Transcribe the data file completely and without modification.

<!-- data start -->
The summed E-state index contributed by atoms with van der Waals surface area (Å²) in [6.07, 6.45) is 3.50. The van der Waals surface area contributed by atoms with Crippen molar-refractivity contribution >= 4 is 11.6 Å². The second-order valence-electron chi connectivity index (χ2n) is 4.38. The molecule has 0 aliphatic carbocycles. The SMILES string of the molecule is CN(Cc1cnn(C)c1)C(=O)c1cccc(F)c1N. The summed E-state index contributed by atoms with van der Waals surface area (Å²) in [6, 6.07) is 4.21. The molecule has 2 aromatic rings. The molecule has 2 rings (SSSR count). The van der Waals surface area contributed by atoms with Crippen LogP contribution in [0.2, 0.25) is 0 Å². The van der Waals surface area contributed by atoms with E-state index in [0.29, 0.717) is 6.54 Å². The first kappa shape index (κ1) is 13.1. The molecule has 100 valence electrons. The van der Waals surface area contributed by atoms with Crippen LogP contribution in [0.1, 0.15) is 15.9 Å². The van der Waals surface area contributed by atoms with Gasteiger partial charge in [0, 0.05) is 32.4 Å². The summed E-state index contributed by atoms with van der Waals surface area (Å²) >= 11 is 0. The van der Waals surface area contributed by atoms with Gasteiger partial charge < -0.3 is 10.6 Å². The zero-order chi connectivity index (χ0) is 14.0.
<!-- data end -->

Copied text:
The summed E-state index contributed by atoms with van der Waals surface area (Å²) in [6.07, 6.45) is 3.50. The van der Waals surface area contributed by atoms with Crippen molar-refractivity contribution >= 4 is 11.6 Å². The second-order valence-electron chi connectivity index (χ2n) is 4.38. The molecule has 0 aliphatic carbocycles. The SMILES string of the molecule is CN(Cc1cnn(C)c1)C(=O)c1cccc(F)c1N. The summed E-state index contributed by atoms with van der Waals surface area (Å²) in [6, 6.07) is 4.21. The molecule has 2 aromatic rings. The molecule has 2 rings (SSSR count). The van der Waals surface area contributed by atoms with Crippen LogP contribution in [0.2, 0.25) is 0 Å². The van der Waals surface area contributed by atoms with E-state index in [0.29, 0.717) is 6.54 Å². The first kappa shape index (κ1) is 13.1. The molecule has 100 valence electrons. The van der Waals surface area contributed by atoms with Crippen LogP contribution in [0.1, 0.15) is 15.9 Å². The van der Waals surface area contributed by atoms with Gasteiger partial charge in [0, 0.05) is 32.4 Å². The summed E-state index contributed by atoms with van der Waals surface area (Å²) >= 11 is 0. The van der Waals surface area contributed by atoms with Gasteiger partial charge < -0.3 is 10.6 Å². The zero-order chi connectivity index (χ0) is 14.0.